Meet Louis von Ahn, computer scientist and professor at Carnegie Mellon who is already at the top of his field at age 30! In this video for grades 6-12 from NOVA scienceNOW, students can learn about one of his most successful ideas—CAPTCHA—a test that humans can pass but computers cannot, which has been used to improve the security of Internet sites. They’ll also discover how he comes up with his innovative ideas, and how CAPTCHAs have been reinvented to help digitize old books. Resources include background essay, discussion questions and National Standards/Benchmarks for Science Literacy.
As part of a Race to the Top proposal, the Massachusetts Department of Elementary and Secondary Education (ESE) is developing 100+ Model Curriculum Units (MCUs)to help you use the Massachusetts Curriculum Frameworks (incorporating the Common Core State Standards). They span PreK-12 in English language arts, Mathematics, U.S. History/Social Studies, and Science and Technology Engineering.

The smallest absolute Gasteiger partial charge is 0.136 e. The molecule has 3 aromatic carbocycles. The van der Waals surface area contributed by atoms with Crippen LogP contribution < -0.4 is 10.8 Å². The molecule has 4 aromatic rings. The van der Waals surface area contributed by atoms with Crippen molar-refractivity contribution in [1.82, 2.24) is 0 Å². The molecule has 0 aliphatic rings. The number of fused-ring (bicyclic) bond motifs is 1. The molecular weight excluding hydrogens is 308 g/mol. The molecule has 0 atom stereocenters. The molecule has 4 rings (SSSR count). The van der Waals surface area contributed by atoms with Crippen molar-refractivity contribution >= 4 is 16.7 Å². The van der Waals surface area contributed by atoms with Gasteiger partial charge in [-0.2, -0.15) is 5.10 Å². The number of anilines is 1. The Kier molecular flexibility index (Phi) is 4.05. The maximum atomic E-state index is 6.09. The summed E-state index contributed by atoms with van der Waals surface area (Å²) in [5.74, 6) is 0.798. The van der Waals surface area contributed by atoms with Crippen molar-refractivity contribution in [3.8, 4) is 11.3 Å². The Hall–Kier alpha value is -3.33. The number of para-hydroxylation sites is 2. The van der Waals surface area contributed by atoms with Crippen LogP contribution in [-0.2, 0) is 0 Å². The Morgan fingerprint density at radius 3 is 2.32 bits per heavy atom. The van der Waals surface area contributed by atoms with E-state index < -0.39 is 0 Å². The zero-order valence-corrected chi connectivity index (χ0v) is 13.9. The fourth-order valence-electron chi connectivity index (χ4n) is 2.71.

Each unit identifies the standard(s) to be taught, big understandings, essential questions, a Curriculum Embedded Performance Assessment (CEPA), an outline of lessons, possible digital resources to use, and detailed lesson plans. As media partner for this project, WGBH in Boston will provide digital resources via PBS LearningMedia.
Units are posted on the ESE website at the link below. Many are in draft form and ready for a Try-Out phase. Follow these steps to access the MCUs for a 2-week period, after which you can continue to request access for an unlimited number of times.
2) Complete the short form. An access link will be sent to your email address.
3) Check your email inbox for a message from “ESE Administration”
4) Open the message and click the link to the website.
5) Select a unit of interest to you.
You can also visit www.mass.pbslearningmedia.org for updates on the units and links to thousands of free digital learning resources.